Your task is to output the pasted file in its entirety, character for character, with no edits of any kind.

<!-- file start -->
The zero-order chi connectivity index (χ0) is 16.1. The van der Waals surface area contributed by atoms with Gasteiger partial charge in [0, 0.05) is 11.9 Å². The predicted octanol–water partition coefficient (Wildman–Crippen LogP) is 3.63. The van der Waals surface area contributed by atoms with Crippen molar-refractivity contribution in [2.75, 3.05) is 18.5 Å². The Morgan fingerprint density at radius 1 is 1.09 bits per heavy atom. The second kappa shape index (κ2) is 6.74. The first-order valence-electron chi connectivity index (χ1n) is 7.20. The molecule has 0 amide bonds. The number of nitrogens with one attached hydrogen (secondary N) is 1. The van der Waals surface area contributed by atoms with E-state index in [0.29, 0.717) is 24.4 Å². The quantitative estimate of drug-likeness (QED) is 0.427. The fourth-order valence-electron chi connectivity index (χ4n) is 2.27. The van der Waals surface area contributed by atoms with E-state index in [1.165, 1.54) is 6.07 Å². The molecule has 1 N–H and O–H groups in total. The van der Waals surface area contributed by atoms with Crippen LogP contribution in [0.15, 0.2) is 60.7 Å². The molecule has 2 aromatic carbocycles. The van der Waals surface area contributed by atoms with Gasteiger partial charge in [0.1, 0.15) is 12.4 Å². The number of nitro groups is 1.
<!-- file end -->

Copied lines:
The zero-order chi connectivity index (χ0) is 16.1. The van der Waals surface area contributed by atoms with Gasteiger partial charge in [0, 0.05) is 11.9 Å². The predicted octanol–water partition coefficient (Wildman–Crippen LogP) is 3.63. The van der Waals surface area contributed by atoms with Crippen molar-refractivity contribution in [2.75, 3.05) is 18.5 Å². The Morgan fingerprint density at radius 1 is 1.09 bits per heavy atom. The second kappa shape index (κ2) is 6.74. The first-order valence-electron chi connectivity index (χ1n) is 7.20. The molecule has 0 amide bonds. The number of nitrogens with one attached hydrogen (secondary N) is 1. The van der Waals surface area contributed by atoms with E-state index in [0.29, 0.717) is 24.4 Å². The quantitative estimate of drug-likeness (QED) is 0.427. The fourth-order valence-electron chi connectivity index (χ4n) is 2.27. The van der Waals surface area contributed by atoms with E-state index in [1.165, 1.54) is 6.07 Å². The molecule has 1 N–H and O–H groups in total. The van der Waals surface area contributed by atoms with Crippen LogP contribution in [0.15, 0.2) is 60.7 Å². The molecule has 2 aromatic carbocycles. The van der Waals surface area contributed by atoms with Gasteiger partial charge in [0.1, 0.15) is 12.4 Å². The number of nitro groups is 1.